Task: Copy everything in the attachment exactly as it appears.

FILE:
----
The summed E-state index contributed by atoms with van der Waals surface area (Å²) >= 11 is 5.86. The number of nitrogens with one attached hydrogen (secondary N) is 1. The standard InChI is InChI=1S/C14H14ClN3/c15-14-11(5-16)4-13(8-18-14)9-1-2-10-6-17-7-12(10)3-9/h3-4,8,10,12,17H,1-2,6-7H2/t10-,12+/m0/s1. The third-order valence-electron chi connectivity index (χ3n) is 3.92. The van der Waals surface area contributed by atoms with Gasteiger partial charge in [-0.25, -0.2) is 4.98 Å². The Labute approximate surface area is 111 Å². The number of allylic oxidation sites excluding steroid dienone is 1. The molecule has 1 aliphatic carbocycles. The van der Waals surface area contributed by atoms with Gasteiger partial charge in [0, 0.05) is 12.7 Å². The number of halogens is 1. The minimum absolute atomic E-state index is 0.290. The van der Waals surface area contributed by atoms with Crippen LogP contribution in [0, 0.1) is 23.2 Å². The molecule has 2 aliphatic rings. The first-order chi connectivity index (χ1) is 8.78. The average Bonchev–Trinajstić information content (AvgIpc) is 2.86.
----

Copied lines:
The summed E-state index contributed by atoms with van der Waals surface area (Å²) >= 11 is 5.86. The number of nitrogens with one attached hydrogen (secondary N) is 1. The standard InChI is InChI=1S/C14H14ClN3/c15-14-11(5-16)4-13(8-18-14)9-1-2-10-6-17-7-12(10)3-9/h3-4,8,10,12,17H,1-2,6-7H2/t10-,12+/m0/s1. The third-order valence-electron chi connectivity index (χ3n) is 3.92. The van der Waals surface area contributed by atoms with Gasteiger partial charge in [-0.25, -0.2) is 4.98 Å². The Labute approximate surface area is 111 Å². The number of allylic oxidation sites excluding steroid dienone is 1. The molecule has 1 aliphatic carbocycles. The van der Waals surface area contributed by atoms with Gasteiger partial charge in [0, 0.05) is 12.7 Å². The number of halogens is 1. The minimum absolute atomic E-state index is 0.290. The van der Waals surface area contributed by atoms with Crippen LogP contribution in [0, 0.1) is 23.2 Å². The molecule has 2 aliphatic rings. The first-order chi connectivity index (χ1) is 8.78. The average Bonchev–Trinajstić information content (AvgIpc) is 2.86.